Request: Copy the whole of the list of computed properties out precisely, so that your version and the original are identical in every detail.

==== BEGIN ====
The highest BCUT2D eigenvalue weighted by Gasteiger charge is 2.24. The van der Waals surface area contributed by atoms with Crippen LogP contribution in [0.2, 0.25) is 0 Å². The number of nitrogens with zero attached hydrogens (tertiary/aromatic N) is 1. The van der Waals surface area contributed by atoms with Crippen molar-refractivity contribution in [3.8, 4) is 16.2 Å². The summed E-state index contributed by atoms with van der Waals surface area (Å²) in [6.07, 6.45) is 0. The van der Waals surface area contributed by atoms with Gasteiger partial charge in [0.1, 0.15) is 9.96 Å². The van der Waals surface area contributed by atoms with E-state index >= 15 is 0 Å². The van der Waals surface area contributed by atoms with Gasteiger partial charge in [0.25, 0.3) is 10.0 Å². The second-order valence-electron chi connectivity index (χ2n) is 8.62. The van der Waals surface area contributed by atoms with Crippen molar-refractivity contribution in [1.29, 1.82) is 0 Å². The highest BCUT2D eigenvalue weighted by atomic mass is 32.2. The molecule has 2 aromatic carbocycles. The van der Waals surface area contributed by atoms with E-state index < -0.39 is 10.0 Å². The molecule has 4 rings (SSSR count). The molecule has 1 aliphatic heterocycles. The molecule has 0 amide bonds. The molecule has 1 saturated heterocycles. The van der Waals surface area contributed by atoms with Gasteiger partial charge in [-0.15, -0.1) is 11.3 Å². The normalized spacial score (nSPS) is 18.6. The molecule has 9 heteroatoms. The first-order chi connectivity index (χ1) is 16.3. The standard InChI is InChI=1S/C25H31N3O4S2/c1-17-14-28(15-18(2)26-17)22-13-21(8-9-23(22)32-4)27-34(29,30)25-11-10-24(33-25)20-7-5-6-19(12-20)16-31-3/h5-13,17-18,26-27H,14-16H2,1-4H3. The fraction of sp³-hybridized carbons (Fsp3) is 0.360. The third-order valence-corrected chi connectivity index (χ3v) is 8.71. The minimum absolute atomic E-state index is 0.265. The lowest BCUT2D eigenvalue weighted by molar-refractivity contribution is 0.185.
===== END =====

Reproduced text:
The highest BCUT2D eigenvalue weighted by Gasteiger charge is 2.24. The van der Waals surface area contributed by atoms with Crippen LogP contribution in [0.2, 0.25) is 0 Å². The number of nitrogens with zero attached hydrogens (tertiary/aromatic N) is 1. The van der Waals surface area contributed by atoms with Crippen molar-refractivity contribution in [3.8, 4) is 16.2 Å². The summed E-state index contributed by atoms with van der Waals surface area (Å²) in [6.07, 6.45) is 0. The van der Waals surface area contributed by atoms with Gasteiger partial charge in [0.1, 0.15) is 9.96 Å². The van der Waals surface area contributed by atoms with E-state index >= 15 is 0 Å². The van der Waals surface area contributed by atoms with Gasteiger partial charge in [0.25, 0.3) is 10.0 Å². The second-order valence-electron chi connectivity index (χ2n) is 8.62. The van der Waals surface area contributed by atoms with Crippen molar-refractivity contribution in [1.29, 1.82) is 0 Å². The highest BCUT2D eigenvalue weighted by atomic mass is 32.2. The molecule has 2 aromatic carbocycles. The van der Waals surface area contributed by atoms with E-state index < -0.39 is 10.0 Å². The molecule has 4 rings (SSSR count). The molecule has 1 aliphatic heterocycles. The molecule has 0 amide bonds. The molecule has 1 saturated heterocycles. The van der Waals surface area contributed by atoms with Gasteiger partial charge in [-0.15, -0.1) is 11.3 Å². The normalized spacial score (nSPS) is 18.6. The molecule has 9 heteroatoms. The first-order chi connectivity index (χ1) is 16.3. The standard InChI is InChI=1S/C25H31N3O4S2/c1-17-14-28(15-18(2)26-17)22-13-21(8-9-23(22)32-4)27-34(29,30)25-11-10-24(33-25)20-7-5-6-19(12-20)16-31-3/h5-13,17-18,26-27H,14-16H2,1-4H3. The fraction of sp³-hybridized carbons (Fsp3) is 0.360. The third-order valence-corrected chi connectivity index (χ3v) is 8.71. The minimum absolute atomic E-state index is 0.265. The lowest BCUT2D eigenvalue weighted by molar-refractivity contribution is 0.185.